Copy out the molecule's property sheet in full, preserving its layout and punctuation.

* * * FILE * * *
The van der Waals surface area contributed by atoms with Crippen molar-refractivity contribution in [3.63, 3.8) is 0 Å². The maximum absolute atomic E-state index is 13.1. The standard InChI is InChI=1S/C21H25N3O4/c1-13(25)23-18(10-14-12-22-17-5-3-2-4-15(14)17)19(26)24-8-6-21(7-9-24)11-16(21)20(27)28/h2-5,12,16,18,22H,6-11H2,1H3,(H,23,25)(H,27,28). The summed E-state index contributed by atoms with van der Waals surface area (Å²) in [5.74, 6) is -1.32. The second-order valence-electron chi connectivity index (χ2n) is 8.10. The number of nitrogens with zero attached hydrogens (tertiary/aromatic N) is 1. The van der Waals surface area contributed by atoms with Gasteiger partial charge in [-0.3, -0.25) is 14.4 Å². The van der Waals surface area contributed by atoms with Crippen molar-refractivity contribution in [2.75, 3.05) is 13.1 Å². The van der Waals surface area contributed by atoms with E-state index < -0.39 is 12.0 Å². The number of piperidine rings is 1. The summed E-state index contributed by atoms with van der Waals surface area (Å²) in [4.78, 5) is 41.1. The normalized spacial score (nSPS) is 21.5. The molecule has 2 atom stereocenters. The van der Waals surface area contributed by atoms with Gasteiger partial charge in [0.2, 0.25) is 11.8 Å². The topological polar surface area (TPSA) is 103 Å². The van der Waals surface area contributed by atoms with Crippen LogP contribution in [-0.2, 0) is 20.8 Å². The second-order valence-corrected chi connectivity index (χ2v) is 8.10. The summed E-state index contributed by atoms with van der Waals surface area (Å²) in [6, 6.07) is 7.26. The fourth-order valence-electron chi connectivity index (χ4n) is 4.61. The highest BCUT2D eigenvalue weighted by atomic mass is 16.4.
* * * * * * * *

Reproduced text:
The van der Waals surface area contributed by atoms with Crippen molar-refractivity contribution in [3.63, 3.8) is 0 Å². The maximum absolute atomic E-state index is 13.1. The standard InChI is InChI=1S/C21H25N3O4/c1-13(25)23-18(10-14-12-22-17-5-3-2-4-15(14)17)19(26)24-8-6-21(7-9-24)11-16(21)20(27)28/h2-5,12,16,18,22H,6-11H2,1H3,(H,23,25)(H,27,28). The summed E-state index contributed by atoms with van der Waals surface area (Å²) in [5.74, 6) is -1.32. The second-order valence-electron chi connectivity index (χ2n) is 8.10. The number of nitrogens with zero attached hydrogens (tertiary/aromatic N) is 1. The van der Waals surface area contributed by atoms with Gasteiger partial charge in [-0.3, -0.25) is 14.4 Å². The van der Waals surface area contributed by atoms with Crippen molar-refractivity contribution in [2.75, 3.05) is 13.1 Å². The van der Waals surface area contributed by atoms with E-state index < -0.39 is 12.0 Å². The number of piperidine rings is 1. The summed E-state index contributed by atoms with van der Waals surface area (Å²) in [4.78, 5) is 41.1. The normalized spacial score (nSPS) is 21.5. The molecule has 2 atom stereocenters. The van der Waals surface area contributed by atoms with Gasteiger partial charge in [0.2, 0.25) is 11.8 Å². The topological polar surface area (TPSA) is 103 Å². The van der Waals surface area contributed by atoms with Crippen LogP contribution in [-0.2, 0) is 20.8 Å². The second-order valence-corrected chi connectivity index (χ2v) is 8.10. The summed E-state index contributed by atoms with van der Waals surface area (Å²) in [6, 6.07) is 7.26. The fourth-order valence-electron chi connectivity index (χ4n) is 4.61. The highest BCUT2D eigenvalue weighted by atomic mass is 16.4.